*5 A supermarket advertisement for a single food item is obviously quite different from the room service menu challenged here. A room service patron is not only receiving the food, but the service of delivery to their hotel room. Given this distinction, and the type of deception Civil Code section 1770, subdivision (a)(20) was drafted to address, we decline to judicially extend the reach of this section by declaring the room service food and the delivery service are a single "product."

    CONTINUED . . .
  6. #6
    I AM ALWAYS LIABLE is offline Senior Member
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    3. "Not a gratuity at all" and "false advertising"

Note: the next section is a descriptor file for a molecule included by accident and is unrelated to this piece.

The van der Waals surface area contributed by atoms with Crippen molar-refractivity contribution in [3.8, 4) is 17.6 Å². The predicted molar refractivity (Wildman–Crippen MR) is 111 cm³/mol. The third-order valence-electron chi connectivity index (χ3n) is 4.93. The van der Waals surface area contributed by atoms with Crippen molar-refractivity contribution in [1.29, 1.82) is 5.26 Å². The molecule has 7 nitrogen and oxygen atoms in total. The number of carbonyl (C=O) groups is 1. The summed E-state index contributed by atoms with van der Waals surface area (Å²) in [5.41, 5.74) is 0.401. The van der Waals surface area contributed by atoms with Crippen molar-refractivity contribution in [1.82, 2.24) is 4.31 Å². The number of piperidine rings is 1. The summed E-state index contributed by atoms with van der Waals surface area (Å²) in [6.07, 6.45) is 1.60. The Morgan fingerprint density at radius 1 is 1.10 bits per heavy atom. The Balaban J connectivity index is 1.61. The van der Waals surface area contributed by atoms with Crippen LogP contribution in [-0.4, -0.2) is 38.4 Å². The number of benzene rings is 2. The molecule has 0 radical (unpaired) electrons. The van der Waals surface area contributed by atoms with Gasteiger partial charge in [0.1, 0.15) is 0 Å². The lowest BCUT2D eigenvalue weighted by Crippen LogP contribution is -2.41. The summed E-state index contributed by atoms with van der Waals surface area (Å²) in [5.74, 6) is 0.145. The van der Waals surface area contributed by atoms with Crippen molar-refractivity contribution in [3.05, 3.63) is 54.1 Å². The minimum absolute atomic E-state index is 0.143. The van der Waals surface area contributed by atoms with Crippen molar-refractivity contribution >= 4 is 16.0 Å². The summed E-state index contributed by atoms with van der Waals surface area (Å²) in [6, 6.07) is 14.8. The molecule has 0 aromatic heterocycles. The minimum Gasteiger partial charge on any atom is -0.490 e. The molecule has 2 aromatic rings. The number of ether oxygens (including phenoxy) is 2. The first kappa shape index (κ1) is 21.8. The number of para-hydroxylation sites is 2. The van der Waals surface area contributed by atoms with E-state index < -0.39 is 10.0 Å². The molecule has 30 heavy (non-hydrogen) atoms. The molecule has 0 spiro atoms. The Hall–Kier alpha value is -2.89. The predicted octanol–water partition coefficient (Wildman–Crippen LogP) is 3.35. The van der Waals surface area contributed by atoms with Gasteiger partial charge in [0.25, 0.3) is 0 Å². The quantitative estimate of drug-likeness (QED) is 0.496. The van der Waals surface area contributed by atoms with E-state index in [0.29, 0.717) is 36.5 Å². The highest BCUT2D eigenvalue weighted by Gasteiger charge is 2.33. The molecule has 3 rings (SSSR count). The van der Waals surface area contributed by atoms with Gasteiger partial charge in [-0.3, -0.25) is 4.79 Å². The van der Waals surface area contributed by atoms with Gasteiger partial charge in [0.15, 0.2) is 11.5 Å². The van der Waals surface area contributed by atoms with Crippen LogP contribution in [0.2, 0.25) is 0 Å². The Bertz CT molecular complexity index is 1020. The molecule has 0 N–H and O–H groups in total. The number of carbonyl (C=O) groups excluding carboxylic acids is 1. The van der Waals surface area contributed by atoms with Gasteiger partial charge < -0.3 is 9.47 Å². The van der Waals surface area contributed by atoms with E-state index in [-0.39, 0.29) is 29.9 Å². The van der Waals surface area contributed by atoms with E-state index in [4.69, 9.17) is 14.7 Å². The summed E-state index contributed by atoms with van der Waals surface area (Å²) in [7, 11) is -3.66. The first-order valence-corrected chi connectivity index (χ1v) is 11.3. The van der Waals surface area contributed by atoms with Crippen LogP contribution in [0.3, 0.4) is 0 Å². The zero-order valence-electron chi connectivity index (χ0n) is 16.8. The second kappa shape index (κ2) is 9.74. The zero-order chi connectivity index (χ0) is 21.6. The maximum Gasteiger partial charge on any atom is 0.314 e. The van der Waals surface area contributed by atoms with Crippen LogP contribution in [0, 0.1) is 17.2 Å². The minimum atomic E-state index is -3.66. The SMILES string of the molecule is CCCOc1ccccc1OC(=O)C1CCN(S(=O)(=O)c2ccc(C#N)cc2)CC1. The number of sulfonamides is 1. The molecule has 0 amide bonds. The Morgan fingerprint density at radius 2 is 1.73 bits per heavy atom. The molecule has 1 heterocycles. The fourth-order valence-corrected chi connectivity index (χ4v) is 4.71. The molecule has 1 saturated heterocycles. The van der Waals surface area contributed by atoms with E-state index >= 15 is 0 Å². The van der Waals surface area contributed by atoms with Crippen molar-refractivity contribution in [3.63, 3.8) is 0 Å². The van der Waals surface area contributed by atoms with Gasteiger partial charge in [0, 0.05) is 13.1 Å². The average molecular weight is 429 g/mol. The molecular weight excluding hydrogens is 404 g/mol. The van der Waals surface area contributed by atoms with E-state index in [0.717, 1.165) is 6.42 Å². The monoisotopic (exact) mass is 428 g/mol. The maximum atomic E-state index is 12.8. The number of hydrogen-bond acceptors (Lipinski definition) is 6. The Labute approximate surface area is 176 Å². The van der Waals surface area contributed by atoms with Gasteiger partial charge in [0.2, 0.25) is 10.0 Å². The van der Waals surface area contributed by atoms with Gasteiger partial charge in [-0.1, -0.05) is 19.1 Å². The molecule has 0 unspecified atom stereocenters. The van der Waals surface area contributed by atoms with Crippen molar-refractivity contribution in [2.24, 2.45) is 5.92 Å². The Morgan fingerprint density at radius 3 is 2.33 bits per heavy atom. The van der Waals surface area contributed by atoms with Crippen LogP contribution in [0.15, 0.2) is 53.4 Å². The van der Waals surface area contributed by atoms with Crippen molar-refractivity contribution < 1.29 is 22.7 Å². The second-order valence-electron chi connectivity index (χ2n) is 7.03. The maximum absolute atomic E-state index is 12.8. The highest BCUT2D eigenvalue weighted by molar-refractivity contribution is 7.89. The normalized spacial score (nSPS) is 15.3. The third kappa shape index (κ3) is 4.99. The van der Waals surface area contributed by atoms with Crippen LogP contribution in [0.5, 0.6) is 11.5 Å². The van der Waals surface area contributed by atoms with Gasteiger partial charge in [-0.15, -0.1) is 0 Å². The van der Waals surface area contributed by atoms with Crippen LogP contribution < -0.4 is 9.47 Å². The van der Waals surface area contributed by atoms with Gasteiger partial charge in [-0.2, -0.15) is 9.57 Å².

Michaelson next argues that a "taxable gratuity" is not a gratuity at all, because it is not voluntary. He asserts the Hotel had no legal authority to charge a "mandatory gratuity" and indeed, that no such creature exists, under either the law or in common practice. In support of this proposition, Michaelson relies on a single case more than 60 years old: Herbert's Laurel-Ventura, Inc. v. Laurel Ventura Holding Corp. (1943) 58 Cal.App.2d 684. (Laurel-Ventura.) This was a lease dispute turning on the question of whether tips paid to car-hops were to be included in a restaurant's gross receipts. Discussing a gratuity in the context of whether it is intended for the proprietor of a restaurant or a server, Laurel-Ventura describes a gratuity as "intended by the donor to be in excess of the compensation paid to the donee by the latter's employer or a gift where there is neither a consideration for it nor a legal obligation upon the donor to part with it." (Id. at p. 694.) The court held that such gratuities were not part of gross receipts. (Id. at pp. 694-696.)